Medical information on Binocular Vision
by Dr Andrew Blaikie for VI Scotland
This document is written with the minimum use of medical terms and jargon. It is impossible to avoid all medical terms but where we have used them we have attempted to explain them as clearly as we can. Although the information is intended to describe most aspects of the condition each child is different and there will always be exceptions to the rule. As far as we can determine these pages are true and accurate and have been written in good faith.
What this information is not for
This document is not a substitute for a consultation with a Health Professional and should not to be used as a means of diagnosing a condition.
We hope the information will help you to:
- Have a better understanding of the condition
- Know what tests and treatments are normally available
- Know when to seek professional advice
- Be able to discuss the condition in a more informed way
- Make the most of consultations with carers, teachers and health professionals
- Be reassured and more able to cope
Due to staffing limitations we are not able to offer telephone or email advice to parents of children.
What we see is made in the brain from signals given to it by the eyes. What we see is in fact made in the brain. The brain makes sight from signals given to it by the eyes.
What is the normal structure of the eye?
The eye is made of three parts.
- A light focussing bit at the front (cornea and lens).
- A light sensitive film at the back of the eye (retina).
- A large collection of communication wires to the brain (optic nerve).
A curved window called the cornea first focuses the light. The light then passes through a hole called the pupil. A circle of muscle called the iris surrounds the pupil. The iris is the coloured part of the eye. The light is then focused onto the back of the eye by a lens. Tiny light sensitive patches (photoreceptors) cover the back of the eye. These photoreceptors collect information about the visual world. The covering of photoreceptors at the back of the eye forms a thin film known as the retina. Each photoreceptor sends its signals down very fine wires to the brain. The wires joining each eye to the brain are called the optic nerves. The information then travels to many different special 'vision' parts of the brain. All parts of the brain and eye need to be present and working for us to see normally.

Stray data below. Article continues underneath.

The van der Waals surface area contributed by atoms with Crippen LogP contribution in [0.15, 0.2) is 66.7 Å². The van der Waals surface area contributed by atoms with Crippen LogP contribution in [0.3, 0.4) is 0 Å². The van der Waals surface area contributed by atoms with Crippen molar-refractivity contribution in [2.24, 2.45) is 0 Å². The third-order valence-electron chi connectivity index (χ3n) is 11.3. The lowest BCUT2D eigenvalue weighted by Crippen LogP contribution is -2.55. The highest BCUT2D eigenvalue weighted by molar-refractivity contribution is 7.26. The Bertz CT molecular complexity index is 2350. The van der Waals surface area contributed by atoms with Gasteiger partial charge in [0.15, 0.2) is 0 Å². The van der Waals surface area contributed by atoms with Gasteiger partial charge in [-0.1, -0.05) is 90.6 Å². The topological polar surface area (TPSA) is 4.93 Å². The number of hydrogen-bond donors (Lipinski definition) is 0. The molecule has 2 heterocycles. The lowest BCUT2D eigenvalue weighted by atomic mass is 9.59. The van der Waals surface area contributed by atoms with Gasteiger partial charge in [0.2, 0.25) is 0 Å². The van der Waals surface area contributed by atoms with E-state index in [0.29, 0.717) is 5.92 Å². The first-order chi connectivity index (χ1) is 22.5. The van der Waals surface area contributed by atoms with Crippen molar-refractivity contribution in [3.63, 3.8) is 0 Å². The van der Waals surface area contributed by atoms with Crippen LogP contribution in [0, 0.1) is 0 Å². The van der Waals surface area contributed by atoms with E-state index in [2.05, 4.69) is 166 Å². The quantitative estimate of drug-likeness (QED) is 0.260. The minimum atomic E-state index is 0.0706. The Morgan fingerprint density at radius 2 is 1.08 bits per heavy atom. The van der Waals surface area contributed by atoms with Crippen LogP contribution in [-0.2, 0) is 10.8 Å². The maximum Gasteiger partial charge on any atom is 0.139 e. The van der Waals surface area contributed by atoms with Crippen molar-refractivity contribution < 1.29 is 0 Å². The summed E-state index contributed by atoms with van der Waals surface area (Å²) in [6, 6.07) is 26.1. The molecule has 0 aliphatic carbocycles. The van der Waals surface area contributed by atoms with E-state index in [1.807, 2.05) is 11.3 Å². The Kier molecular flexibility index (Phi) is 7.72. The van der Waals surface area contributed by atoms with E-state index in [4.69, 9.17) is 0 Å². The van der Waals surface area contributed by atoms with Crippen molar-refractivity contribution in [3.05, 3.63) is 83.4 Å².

Usually the brain gets images from both (bi) eyes (ocular) at the same time. The brain combines the two images into one, to make vision. The images that the brain gets from the eyes are however slightly different from each other. The brain uses these small differences to work out how far away an object is. This is called depth perception. It can also help to work out how quickly an object is moving towards or away from a person. This is a type of movement perception.
There are lots of reasons why binocular vision might become reduced or lost altogether. Reasons include:
- Reduced vision in one eye
- Loss of coordination of movement between the two eyes (squint)
- Problems with the brain comparing images from both eyes
Reduced vision in one eye